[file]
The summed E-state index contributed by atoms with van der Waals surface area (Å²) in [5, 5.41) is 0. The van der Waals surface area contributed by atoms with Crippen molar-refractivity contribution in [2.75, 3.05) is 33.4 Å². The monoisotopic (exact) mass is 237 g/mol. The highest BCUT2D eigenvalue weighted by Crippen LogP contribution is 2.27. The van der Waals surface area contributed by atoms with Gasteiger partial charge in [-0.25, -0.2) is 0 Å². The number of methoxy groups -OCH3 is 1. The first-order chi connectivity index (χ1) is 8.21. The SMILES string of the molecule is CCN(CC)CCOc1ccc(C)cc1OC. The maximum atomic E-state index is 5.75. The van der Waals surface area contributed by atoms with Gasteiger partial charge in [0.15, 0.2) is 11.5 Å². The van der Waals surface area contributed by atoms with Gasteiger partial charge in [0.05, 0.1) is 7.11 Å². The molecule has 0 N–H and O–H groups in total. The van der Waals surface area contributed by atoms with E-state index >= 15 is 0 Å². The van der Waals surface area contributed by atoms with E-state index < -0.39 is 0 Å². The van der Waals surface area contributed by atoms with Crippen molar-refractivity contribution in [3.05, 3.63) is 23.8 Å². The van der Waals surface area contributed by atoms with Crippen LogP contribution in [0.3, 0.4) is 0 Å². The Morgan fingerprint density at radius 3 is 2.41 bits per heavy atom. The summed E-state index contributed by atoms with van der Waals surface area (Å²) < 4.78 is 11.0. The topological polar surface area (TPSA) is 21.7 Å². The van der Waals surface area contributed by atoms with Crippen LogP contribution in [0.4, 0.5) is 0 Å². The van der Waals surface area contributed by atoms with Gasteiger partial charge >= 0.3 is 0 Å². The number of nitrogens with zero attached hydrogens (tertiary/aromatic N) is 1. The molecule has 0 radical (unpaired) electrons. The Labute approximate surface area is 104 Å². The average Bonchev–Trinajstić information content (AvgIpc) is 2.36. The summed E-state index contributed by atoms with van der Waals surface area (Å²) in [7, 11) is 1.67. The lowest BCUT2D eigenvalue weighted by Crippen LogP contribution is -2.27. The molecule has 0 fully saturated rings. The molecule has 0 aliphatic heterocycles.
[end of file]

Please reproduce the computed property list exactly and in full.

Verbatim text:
The summed E-state index contributed by atoms with van der Waals surface area (Å²) in [5, 5.41) is 0. The van der Waals surface area contributed by atoms with Crippen molar-refractivity contribution in [2.75, 3.05) is 33.4 Å². The monoisotopic (exact) mass is 237 g/mol. The highest BCUT2D eigenvalue weighted by Crippen LogP contribution is 2.27. The van der Waals surface area contributed by atoms with Gasteiger partial charge in [-0.25, -0.2) is 0 Å². The number of methoxy groups -OCH3 is 1. The first-order chi connectivity index (χ1) is 8.21. The SMILES string of the molecule is CCN(CC)CCOc1ccc(C)cc1OC. The maximum atomic E-state index is 5.75. The van der Waals surface area contributed by atoms with Gasteiger partial charge in [0.15, 0.2) is 11.5 Å². The van der Waals surface area contributed by atoms with Gasteiger partial charge in [0.05, 0.1) is 7.11 Å². The molecule has 0 N–H and O–H groups in total. The van der Waals surface area contributed by atoms with E-state index >= 15 is 0 Å². The van der Waals surface area contributed by atoms with E-state index < -0.39 is 0 Å². The van der Waals surface area contributed by atoms with Crippen molar-refractivity contribution in [3.05, 3.63) is 23.8 Å². The van der Waals surface area contributed by atoms with Crippen LogP contribution in [0.3, 0.4) is 0 Å². The Morgan fingerprint density at radius 3 is 2.41 bits per heavy atom. The summed E-state index contributed by atoms with van der Waals surface area (Å²) < 4.78 is 11.0. The topological polar surface area (TPSA) is 21.7 Å². The van der Waals surface area contributed by atoms with Crippen LogP contribution in [0.4, 0.5) is 0 Å². The van der Waals surface area contributed by atoms with Gasteiger partial charge >= 0.3 is 0 Å². The number of nitrogens with zero attached hydrogens (tertiary/aromatic N) is 1. The molecule has 0 radical (unpaired) electrons. The Labute approximate surface area is 104 Å². The average Bonchev–Trinajstić information content (AvgIpc) is 2.36. The summed E-state index contributed by atoms with van der Waals surface area (Å²) in [7, 11) is 1.67. The lowest BCUT2D eigenvalue weighted by Crippen LogP contribution is -2.27. The molecule has 0 fully saturated rings. The molecule has 0 aliphatic heterocycles.